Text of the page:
Tully does motherhood justice – Film review

By Neville Kurniawan

Motherhood is an integral aspect of life which is often glossed over within film. There exist only a handful that foreground mothers and the foreign market is home to the most effectual (Bong Joon Ho’s Mother, Mamoru Hosoda’s Wolf Children). So, it’s refreshing to see this done within the States, especially with a big star like Charlize Theron. But does Tully represent motherhood well? Depends on what you’re looking for.

This is the third collaboration between director Jason Reitman and writer Diablo Cody, who previously made Juno and Young Adult together. They tend to make charming yet honest portrayals of family, and Tully does just that. The two manage to incorporate some true artistic flare to the filmmaking by putting in abstract choices that might be jarring for an audience accustomed to generic Hollywood rom-coms.

Diablo Cody wrote the script when she just had her third child – just like Theron’s character, Marlo, in the film. You can tell this was a personal film to Cody as the dialogue is just short, sweet and hilarious. This may not be an all-out comedy, but Cody’s characters are made far more complex than your average comedy, making up for the lack of laughs. In return, you feel for these characters on screen, Marlo especially.

Theron shines in this role as a stressed mother whose only dream is just to have a good night’s rest. She’s stuck having to take care of three children – the eldest the most contained; the middle child extremely difficult at home and school; and the youngest being just born, in constant need of her mother – without the help of her husband who is constantly gaming in their bedroom. Having to portray a mother who must take care of three children without the help of her husband, Theron must convey such restless expressions and aggravated body motions, and she absolutely does it brilliantly.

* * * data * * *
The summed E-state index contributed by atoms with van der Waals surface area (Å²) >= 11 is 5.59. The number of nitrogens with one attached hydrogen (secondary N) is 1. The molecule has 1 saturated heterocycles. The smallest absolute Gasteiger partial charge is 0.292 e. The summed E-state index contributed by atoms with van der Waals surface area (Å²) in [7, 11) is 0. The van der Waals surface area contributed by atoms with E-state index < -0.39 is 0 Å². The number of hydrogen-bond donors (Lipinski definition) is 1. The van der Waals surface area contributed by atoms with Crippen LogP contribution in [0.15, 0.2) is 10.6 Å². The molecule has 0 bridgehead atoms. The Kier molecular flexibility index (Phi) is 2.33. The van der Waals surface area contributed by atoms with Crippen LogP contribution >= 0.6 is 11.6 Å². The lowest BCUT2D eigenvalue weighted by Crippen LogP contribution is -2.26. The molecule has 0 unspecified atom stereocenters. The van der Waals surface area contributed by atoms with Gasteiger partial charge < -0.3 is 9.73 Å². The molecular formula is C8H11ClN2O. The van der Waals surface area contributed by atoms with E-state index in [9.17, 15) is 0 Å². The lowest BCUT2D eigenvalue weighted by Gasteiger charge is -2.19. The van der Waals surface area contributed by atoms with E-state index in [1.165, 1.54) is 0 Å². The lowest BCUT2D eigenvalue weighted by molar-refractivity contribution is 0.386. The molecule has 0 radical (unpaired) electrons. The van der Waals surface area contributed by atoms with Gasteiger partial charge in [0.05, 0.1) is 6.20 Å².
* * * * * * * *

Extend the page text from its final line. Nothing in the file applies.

Then comes Tully, the realistic reincarnation of Mary Poppins this side of the 21st century. Mackenzie Davis (Blade Runner 2049) plays the titular Tully and she steals every scene. Her presence alone can bring up the energy of a scene significantly, especially when she shares them with Theron.

The only problem to be had with this film is that you wish it were longer. The love you have for these characters is so tangible it’ll follow you out of the cinema. And like all good pieces of art, this love translates and manifests itself within each viewer’s own unique experiences with family and motherhood.



Catalyst has been the student publication of RMIT University since 1944. We may be older than your parents but we’re still going strong!

Sign up for Catalyst Magazine

Get the latest on what's happening
* = required field